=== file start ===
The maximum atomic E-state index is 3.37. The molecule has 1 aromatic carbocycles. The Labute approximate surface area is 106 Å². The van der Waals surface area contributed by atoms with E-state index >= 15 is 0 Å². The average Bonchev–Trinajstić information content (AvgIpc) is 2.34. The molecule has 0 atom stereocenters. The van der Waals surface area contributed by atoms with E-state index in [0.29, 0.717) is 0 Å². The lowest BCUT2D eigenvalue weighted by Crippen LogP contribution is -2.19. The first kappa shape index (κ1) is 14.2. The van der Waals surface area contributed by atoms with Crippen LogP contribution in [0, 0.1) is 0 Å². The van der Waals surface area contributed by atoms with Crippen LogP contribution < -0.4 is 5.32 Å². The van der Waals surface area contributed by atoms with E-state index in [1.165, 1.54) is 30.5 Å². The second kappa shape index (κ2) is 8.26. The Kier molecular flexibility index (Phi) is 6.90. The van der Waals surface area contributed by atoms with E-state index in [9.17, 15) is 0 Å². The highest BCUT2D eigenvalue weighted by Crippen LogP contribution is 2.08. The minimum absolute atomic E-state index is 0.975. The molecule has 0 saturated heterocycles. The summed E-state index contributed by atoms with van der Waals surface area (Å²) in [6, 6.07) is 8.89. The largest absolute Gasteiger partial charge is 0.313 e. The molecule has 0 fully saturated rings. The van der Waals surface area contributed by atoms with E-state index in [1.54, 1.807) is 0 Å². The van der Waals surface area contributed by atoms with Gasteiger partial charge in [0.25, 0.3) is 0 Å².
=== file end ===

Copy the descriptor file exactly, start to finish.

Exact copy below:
The maximum atomic E-state index is 3.37. The molecule has 1 aromatic carbocycles. The Labute approximate surface area is 106 Å². The van der Waals surface area contributed by atoms with E-state index >= 15 is 0 Å². The average Bonchev–Trinajstić information content (AvgIpc) is 2.34. The molecule has 0 atom stereocenters. The van der Waals surface area contributed by atoms with E-state index in [0.29, 0.717) is 0 Å². The lowest BCUT2D eigenvalue weighted by Crippen LogP contribution is -2.19. The first kappa shape index (κ1) is 14.2. The van der Waals surface area contributed by atoms with Crippen LogP contribution in [0, 0.1) is 0 Å². The van der Waals surface area contributed by atoms with Crippen LogP contribution < -0.4 is 5.32 Å². The van der Waals surface area contributed by atoms with E-state index in [1.165, 1.54) is 30.5 Å². The second kappa shape index (κ2) is 8.26. The Kier molecular flexibility index (Phi) is 6.90. The van der Waals surface area contributed by atoms with E-state index in [9.17, 15) is 0 Å². The highest BCUT2D eigenvalue weighted by Crippen LogP contribution is 2.08. The minimum absolute atomic E-state index is 0.975. The molecule has 0 saturated heterocycles. The summed E-state index contributed by atoms with van der Waals surface area (Å²) in [6, 6.07) is 8.89. The largest absolute Gasteiger partial charge is 0.313 e. The molecule has 0 fully saturated rings. The van der Waals surface area contributed by atoms with E-state index in [1.54, 1.807) is 0 Å². The van der Waals surface area contributed by atoms with Gasteiger partial charge in [0.25, 0.3) is 0 Å².